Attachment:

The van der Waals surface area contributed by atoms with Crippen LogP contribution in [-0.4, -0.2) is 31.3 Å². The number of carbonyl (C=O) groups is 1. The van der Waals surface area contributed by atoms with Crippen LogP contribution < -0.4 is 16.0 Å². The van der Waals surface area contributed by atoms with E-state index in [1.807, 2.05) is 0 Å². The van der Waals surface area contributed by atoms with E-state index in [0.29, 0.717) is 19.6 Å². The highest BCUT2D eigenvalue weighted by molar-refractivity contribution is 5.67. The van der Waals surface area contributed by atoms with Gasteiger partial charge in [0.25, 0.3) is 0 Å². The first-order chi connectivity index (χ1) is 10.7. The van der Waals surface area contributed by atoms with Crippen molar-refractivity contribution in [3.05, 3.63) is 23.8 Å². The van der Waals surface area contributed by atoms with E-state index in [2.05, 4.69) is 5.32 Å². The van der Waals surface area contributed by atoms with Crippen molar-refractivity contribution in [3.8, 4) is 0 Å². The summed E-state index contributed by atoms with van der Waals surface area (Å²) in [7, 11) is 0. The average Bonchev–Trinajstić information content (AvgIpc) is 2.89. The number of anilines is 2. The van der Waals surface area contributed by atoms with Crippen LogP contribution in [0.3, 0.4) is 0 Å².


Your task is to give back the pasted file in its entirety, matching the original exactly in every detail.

The van der Waals surface area contributed by atoms with Crippen LogP contribution in [-0.4, -0.2) is 31.3 Å². The number of carbonyl (C=O) groups is 1. The van der Waals surface area contributed by atoms with Crippen LogP contribution < -0.4 is 16.0 Å². The van der Waals surface area contributed by atoms with E-state index in [1.807, 2.05) is 0 Å². The van der Waals surface area contributed by atoms with E-state index in [0.29, 0.717) is 19.6 Å². The highest BCUT2D eigenvalue weighted by molar-refractivity contribution is 5.67. The van der Waals surface area contributed by atoms with Gasteiger partial charge in [0.25, 0.3) is 0 Å². The first-order chi connectivity index (χ1) is 10.7. The van der Waals surface area contributed by atoms with Crippen molar-refractivity contribution in [3.05, 3.63) is 23.8 Å². The van der Waals surface area contributed by atoms with E-state index in [2.05, 4.69) is 5.32 Å². The van der Waals surface area contributed by atoms with Crippen molar-refractivity contribution in [3.8, 4) is 0 Å². The summed E-state index contributed by atoms with van der Waals surface area (Å²) in [7, 11) is 0. The average Bonchev–Trinajstić information content (AvgIpc) is 2.89. The number of anilines is 2. The van der Waals surface area contributed by atoms with Crippen LogP contribution in [0.3, 0.4) is 0 Å².